SQLite Forum

Renaming a database

Renaming a database

(1) By Toby Dickenson (tobydickenson) on 2020-03-17 14:42:44 [link] [source]

The "how to corrupt" page is quite clear that renaming a database file while in use can corrupt the database.

But what if I have a requirement to rename a database, and various disparate clients which might be using it. Is there ever a safe way to rename a database? Or do I need some locking outside of sqlite implemented in every client?


(2) By Stephan Beal (stephan) on 2020-03-17 15:06:50 in reply to 1 [link] [source]

It's never, ever generically safe to rename an in-use sqlite3 file.

Windows won't let you rename an in-use file and in Unix if you rename an in-file file, anyone who has that file handle open is still using the old file handle (which may misbehave if the file is moved to a different filesystem and therefore gets a new inode - i'm not actually sure what happens in that case).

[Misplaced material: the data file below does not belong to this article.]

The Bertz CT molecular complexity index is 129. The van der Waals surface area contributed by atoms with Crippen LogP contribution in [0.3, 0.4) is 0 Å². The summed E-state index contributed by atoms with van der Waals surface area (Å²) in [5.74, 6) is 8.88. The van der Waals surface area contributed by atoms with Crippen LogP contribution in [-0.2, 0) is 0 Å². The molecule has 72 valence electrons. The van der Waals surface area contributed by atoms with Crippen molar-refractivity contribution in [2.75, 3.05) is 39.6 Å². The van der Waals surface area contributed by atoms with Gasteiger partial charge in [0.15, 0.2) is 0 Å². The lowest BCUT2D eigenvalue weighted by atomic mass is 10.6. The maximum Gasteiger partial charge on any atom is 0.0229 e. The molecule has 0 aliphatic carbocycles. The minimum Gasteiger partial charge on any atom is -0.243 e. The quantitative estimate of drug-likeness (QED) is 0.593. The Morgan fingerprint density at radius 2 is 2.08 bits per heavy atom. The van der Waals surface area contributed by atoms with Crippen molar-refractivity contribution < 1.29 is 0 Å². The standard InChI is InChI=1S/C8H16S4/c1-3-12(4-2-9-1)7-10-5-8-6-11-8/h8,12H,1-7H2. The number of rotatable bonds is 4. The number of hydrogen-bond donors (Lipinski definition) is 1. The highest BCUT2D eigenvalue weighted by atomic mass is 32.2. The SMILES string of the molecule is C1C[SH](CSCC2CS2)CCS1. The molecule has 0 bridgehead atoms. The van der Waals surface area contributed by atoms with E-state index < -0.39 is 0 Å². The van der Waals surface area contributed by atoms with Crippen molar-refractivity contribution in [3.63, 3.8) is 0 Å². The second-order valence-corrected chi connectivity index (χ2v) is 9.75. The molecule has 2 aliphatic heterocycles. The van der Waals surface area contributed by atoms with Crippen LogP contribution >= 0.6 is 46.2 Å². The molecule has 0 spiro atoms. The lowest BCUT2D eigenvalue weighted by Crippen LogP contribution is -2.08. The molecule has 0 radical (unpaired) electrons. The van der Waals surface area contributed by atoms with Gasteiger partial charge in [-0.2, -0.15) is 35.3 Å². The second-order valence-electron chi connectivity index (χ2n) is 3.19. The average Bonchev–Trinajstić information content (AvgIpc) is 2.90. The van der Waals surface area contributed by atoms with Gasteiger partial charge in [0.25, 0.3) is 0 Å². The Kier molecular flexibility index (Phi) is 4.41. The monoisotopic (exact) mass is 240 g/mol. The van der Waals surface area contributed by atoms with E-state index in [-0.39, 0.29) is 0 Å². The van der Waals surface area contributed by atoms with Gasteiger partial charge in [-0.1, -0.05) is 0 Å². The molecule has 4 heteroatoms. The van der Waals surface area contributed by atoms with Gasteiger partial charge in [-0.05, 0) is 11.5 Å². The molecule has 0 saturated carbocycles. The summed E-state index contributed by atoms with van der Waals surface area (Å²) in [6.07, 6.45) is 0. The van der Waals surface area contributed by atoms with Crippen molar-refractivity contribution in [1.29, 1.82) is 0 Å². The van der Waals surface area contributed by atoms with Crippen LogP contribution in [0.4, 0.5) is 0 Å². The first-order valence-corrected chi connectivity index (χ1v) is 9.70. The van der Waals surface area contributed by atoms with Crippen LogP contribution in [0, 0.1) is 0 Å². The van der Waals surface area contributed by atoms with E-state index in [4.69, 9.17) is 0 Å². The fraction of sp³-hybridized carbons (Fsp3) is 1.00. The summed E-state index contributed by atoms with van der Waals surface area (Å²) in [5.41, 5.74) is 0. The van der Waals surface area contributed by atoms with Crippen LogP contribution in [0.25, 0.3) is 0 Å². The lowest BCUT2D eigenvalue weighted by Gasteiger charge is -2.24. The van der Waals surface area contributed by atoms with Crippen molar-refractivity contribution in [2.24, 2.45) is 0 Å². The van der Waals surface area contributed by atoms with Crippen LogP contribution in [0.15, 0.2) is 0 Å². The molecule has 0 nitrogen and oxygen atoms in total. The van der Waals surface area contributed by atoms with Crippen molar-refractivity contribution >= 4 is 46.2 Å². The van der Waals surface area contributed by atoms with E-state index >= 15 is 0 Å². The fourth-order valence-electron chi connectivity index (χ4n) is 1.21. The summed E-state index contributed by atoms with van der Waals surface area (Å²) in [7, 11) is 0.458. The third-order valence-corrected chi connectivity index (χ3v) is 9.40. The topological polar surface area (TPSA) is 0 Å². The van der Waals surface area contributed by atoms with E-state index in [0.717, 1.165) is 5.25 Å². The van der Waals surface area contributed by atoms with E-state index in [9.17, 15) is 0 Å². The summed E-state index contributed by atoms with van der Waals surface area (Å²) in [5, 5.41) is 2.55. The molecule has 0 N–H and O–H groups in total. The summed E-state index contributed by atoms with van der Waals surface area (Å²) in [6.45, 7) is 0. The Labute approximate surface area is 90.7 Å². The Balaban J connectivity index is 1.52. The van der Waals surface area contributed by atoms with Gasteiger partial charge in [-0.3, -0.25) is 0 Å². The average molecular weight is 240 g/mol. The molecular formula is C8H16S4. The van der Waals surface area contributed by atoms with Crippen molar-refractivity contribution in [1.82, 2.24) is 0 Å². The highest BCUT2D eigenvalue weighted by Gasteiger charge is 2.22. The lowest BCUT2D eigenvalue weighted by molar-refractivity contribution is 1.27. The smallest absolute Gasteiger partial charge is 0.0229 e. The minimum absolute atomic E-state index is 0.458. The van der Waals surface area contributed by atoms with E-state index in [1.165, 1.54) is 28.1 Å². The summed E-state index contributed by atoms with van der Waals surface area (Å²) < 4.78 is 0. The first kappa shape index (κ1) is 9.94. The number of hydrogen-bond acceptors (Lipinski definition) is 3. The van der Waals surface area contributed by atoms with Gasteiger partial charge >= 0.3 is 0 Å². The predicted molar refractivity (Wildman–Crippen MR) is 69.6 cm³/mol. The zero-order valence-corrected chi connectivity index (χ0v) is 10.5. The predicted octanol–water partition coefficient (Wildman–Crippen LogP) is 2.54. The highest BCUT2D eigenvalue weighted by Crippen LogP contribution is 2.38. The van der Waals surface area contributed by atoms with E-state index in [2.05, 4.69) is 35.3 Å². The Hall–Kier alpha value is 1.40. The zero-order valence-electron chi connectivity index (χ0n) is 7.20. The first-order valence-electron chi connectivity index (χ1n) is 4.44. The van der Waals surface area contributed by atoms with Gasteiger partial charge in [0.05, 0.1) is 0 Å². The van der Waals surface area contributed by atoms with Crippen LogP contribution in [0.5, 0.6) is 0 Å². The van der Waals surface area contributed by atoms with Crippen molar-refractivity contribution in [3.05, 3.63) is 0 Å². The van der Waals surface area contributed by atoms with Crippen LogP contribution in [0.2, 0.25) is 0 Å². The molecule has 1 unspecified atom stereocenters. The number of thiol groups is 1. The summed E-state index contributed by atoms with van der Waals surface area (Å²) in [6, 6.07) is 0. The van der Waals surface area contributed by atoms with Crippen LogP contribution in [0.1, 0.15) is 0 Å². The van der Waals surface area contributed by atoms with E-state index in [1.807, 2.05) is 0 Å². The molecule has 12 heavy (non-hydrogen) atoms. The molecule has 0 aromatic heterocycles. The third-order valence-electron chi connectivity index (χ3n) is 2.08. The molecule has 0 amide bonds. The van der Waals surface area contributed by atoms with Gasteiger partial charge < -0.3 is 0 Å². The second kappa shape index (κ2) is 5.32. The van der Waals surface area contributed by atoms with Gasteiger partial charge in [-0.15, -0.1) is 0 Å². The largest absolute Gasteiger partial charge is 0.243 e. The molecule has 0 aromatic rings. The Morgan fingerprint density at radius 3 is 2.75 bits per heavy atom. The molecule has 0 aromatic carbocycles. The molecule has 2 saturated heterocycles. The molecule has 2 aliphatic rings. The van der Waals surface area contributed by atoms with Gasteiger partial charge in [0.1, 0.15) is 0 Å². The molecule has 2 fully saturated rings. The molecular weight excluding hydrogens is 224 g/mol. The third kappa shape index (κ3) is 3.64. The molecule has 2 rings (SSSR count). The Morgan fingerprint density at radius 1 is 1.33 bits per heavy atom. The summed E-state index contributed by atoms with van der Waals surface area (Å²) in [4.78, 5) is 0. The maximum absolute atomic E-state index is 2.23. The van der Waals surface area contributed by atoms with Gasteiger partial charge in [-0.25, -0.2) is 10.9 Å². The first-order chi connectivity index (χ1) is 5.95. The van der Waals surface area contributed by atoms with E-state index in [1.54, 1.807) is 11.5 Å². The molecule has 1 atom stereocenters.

sqlite uses the file's name for creating various temporary files, e.g. the write-ahead log, and renaming a db file will cause a mismatch there.

In order to safely rename an sqlite db, it must not currently be opened by any clients.

(3) By anonymous on 2020-03-18 00:32:01 in reply to 1 [link] [source]

You cannot do this.

File names are not data. They shouldn't mean anything that might change. Redesign your system so that the meaning of a file is stored in a file. Either that file or another one.

(4) By anonymous on 2020-03-18 03:12:03 in reply to 2 [link] [source]